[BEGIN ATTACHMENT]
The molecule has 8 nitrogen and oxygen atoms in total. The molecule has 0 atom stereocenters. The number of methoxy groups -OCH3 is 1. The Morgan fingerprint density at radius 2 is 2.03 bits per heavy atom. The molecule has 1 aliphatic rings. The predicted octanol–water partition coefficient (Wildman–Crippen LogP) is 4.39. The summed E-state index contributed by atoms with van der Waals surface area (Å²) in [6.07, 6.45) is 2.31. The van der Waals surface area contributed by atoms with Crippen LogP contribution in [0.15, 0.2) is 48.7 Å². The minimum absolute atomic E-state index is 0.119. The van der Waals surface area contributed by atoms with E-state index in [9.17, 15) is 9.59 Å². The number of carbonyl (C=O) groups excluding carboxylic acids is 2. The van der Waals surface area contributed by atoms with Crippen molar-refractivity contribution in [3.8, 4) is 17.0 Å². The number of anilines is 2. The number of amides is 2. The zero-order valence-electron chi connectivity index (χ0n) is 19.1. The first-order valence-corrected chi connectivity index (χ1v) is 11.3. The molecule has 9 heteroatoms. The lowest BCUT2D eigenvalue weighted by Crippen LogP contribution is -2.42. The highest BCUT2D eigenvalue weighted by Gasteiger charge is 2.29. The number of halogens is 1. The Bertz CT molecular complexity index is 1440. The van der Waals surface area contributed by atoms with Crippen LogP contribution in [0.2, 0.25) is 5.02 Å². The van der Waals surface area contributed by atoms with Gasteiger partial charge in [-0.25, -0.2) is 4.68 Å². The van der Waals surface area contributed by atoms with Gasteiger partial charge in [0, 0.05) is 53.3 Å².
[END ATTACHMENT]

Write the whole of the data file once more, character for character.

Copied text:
The molecule has 8 nitrogen and oxygen atoms in total. The molecule has 0 atom stereocenters. The number of methoxy groups -OCH3 is 1. The Morgan fingerprint density at radius 2 is 2.03 bits per heavy atom. The molecule has 1 aliphatic rings. The predicted octanol–water partition coefficient (Wildman–Crippen LogP) is 4.39. The summed E-state index contributed by atoms with van der Waals surface area (Å²) in [6.07, 6.45) is 2.31. The van der Waals surface area contributed by atoms with Crippen LogP contribution in [0.15, 0.2) is 48.7 Å². The minimum absolute atomic E-state index is 0.119. The van der Waals surface area contributed by atoms with E-state index in [9.17, 15) is 9.59 Å². The number of carbonyl (C=O) groups excluding carboxylic acids is 2. The van der Waals surface area contributed by atoms with Crippen molar-refractivity contribution in [3.8, 4) is 17.0 Å². The number of anilines is 2. The number of amides is 2. The zero-order valence-electron chi connectivity index (χ0n) is 19.1. The first-order valence-corrected chi connectivity index (χ1v) is 11.3. The molecule has 9 heteroatoms. The lowest BCUT2D eigenvalue weighted by Crippen LogP contribution is -2.42. The highest BCUT2D eigenvalue weighted by Gasteiger charge is 2.29. The number of halogens is 1. The Bertz CT molecular complexity index is 1440. The van der Waals surface area contributed by atoms with Crippen LogP contribution in [0.2, 0.25) is 5.02 Å². The van der Waals surface area contributed by atoms with Gasteiger partial charge in [-0.25, -0.2) is 4.68 Å². The van der Waals surface area contributed by atoms with Gasteiger partial charge in [0, 0.05) is 53.3 Å².